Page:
University of Oxford researchers came up with a new scientific study in which they unified dark matter and dark energy into one phenomenon, namely, a fluid of “negative mass.” Until now, LambdaCDM, the current model for the Universe that scientists widely accepted, is not telling us anything about dark matter and energy. We only know some about them because of the gravitational pull they exert on the observable matter.
In a new study published today in Astronomy and Astrophysics, scientists at the University of Oxford came up with a new model for the Universe, shedding more light on both dark matter and dark energy.
“We now think that both dark matter and dark energy can be unified into a fluid which possesses a type of ‘negative gravity,” repelling all other material around them. Although this matter is peculiar to us, it suggests that our cosmos is symmetrical in both positive and negative qualities,” explained Dr. Jamie Farnes, the study’s leading author.
New Theory Unifies Dark Matter and Energy To Explain The Missing 95 Percent Of The Universe
Previously, scientists ruled out the existence of matter with negative mass as they believed it was going to become less dense as our Universe expands. However, recent observations concluded that dark matter is not fading away in the Universe as the time passes by, but, on the contrary, it is increasingly more. In their new theory, the researchers found out that dark matter and dark energy are working together and, united, they create a fluid of negative mass that is not diluting over time due to the expansion of the Universe.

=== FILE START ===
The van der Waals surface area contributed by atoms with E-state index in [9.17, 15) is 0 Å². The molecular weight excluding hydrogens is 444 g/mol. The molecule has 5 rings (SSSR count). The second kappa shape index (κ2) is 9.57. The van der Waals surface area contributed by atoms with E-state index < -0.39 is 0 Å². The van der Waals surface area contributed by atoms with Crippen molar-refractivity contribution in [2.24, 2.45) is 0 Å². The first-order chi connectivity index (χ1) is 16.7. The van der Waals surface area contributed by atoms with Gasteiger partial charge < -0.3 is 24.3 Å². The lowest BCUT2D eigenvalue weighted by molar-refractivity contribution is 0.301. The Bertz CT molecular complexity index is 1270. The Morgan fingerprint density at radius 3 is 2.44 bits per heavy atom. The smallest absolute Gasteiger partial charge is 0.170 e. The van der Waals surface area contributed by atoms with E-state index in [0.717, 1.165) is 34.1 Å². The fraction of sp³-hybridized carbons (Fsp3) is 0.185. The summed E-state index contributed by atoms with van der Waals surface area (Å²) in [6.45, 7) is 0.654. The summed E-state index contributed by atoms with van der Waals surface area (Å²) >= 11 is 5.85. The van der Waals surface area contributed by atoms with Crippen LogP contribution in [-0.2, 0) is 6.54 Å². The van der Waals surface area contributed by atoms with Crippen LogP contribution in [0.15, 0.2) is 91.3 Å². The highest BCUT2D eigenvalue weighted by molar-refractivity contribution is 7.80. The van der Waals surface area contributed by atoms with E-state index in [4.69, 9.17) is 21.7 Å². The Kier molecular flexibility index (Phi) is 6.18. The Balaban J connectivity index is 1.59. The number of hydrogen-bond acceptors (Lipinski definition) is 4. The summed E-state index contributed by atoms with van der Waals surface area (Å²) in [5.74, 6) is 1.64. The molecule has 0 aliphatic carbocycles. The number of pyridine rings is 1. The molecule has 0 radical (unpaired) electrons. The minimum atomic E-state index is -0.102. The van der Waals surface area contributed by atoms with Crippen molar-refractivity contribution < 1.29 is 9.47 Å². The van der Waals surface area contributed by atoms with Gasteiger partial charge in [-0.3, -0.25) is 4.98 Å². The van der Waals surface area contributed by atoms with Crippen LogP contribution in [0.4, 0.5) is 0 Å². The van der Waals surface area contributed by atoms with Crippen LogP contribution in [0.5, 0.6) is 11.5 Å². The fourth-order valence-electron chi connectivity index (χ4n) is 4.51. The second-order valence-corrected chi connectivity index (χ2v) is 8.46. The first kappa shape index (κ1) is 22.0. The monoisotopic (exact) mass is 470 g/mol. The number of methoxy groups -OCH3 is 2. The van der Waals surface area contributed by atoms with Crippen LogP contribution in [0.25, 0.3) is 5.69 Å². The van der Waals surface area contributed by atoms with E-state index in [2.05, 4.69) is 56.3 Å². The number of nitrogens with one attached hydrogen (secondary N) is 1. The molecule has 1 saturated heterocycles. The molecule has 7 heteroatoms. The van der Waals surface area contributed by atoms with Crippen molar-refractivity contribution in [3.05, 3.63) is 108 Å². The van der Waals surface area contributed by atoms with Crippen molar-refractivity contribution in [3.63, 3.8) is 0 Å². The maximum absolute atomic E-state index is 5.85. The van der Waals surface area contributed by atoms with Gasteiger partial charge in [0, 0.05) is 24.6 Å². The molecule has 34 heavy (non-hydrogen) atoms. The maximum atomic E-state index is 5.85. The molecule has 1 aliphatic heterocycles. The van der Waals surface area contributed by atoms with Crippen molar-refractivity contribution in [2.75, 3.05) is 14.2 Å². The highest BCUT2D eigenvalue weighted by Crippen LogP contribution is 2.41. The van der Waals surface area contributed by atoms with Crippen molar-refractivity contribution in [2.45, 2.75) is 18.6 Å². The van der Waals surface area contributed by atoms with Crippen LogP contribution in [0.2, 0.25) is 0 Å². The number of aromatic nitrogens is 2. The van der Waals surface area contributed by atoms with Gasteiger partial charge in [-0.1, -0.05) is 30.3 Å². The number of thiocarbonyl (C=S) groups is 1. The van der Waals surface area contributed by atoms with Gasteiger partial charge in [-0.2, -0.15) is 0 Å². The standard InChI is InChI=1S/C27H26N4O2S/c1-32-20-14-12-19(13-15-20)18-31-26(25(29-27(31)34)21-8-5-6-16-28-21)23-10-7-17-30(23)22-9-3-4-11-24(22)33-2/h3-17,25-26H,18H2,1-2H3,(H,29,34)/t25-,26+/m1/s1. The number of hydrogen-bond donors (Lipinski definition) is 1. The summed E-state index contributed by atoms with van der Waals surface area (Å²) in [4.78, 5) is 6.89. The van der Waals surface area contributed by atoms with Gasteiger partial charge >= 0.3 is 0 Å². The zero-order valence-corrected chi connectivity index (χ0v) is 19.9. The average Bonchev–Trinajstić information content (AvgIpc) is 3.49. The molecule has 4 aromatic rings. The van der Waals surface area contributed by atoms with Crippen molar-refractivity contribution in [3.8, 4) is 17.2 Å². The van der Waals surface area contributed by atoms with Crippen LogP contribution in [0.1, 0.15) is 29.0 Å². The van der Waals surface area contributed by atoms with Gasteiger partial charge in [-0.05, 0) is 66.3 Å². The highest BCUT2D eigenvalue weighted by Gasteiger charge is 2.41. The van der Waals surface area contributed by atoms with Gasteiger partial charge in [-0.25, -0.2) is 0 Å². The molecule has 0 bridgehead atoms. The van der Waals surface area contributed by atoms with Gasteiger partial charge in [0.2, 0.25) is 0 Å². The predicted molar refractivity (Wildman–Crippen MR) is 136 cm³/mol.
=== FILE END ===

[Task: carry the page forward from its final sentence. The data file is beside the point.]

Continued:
“Previous approaches to combining dark energy and dark matter have attempted to modify Einstein’s theory of general relativity, which has turned out to be incredibly challenging. This new approach takes two old ideas that are known to be compatible with Einstein’s theory—negative masses and matter creation—and combines them together. The outcome seems rather beautiful: dark energy and dark matter can be unified into a single substance, with both effects being simply explainable as positive mass matter surfing on a sea of negative masses,” explained Dr. Farnes.
“There are still many theoretical issues, and computational simulations to work through, and LambdaCDM has a nearly 30-year head start, but I’m looking forward to seeing whether this new extended version of LambdaCDM can accurately match other observational evidence of our cosmology. If real, it would suggest that the missing 95 percent of the Universe had an aesthetic solution – we had forgotten to include a simple minus sign,” concluded Farnes.
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